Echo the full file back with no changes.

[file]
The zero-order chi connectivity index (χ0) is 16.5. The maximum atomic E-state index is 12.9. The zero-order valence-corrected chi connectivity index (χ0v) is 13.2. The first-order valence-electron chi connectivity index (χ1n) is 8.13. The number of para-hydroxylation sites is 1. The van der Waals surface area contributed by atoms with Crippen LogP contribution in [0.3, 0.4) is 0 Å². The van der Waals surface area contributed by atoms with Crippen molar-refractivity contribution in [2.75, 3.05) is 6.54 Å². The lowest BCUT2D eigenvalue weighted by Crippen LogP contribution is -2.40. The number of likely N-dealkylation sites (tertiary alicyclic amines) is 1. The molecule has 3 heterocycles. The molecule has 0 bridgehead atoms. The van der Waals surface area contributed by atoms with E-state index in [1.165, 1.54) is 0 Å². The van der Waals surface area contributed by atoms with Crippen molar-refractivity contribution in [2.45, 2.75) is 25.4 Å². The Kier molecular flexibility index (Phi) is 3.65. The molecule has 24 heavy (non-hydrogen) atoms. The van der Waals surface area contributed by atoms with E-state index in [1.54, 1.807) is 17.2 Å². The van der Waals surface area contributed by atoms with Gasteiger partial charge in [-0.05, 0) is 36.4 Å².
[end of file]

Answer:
The zero-order chi connectivity index (χ0) is 16.5. The maximum atomic E-state index is 12.9. The zero-order valence-corrected chi connectivity index (χ0v) is 13.2. The first-order valence-electron chi connectivity index (χ1n) is 8.13. The number of para-hydroxylation sites is 1. The van der Waals surface area contributed by atoms with Crippen LogP contribution in [0.3, 0.4) is 0 Å². The van der Waals surface area contributed by atoms with Crippen molar-refractivity contribution in [2.75, 3.05) is 6.54 Å². The lowest BCUT2D eigenvalue weighted by Crippen LogP contribution is -2.40. The number of likely N-dealkylation sites (tertiary alicyclic amines) is 1. The molecule has 3 heterocycles. The molecule has 0 bridgehead atoms. The van der Waals surface area contributed by atoms with E-state index in [1.165, 1.54) is 0 Å². The van der Waals surface area contributed by atoms with Crippen molar-refractivity contribution in [2.45, 2.75) is 25.4 Å². The Kier molecular flexibility index (Phi) is 3.65. The molecule has 24 heavy (non-hydrogen) atoms. The van der Waals surface area contributed by atoms with E-state index in [1.54, 1.807) is 17.2 Å². The van der Waals surface area contributed by atoms with Gasteiger partial charge in [-0.05, 0) is 36.4 Å².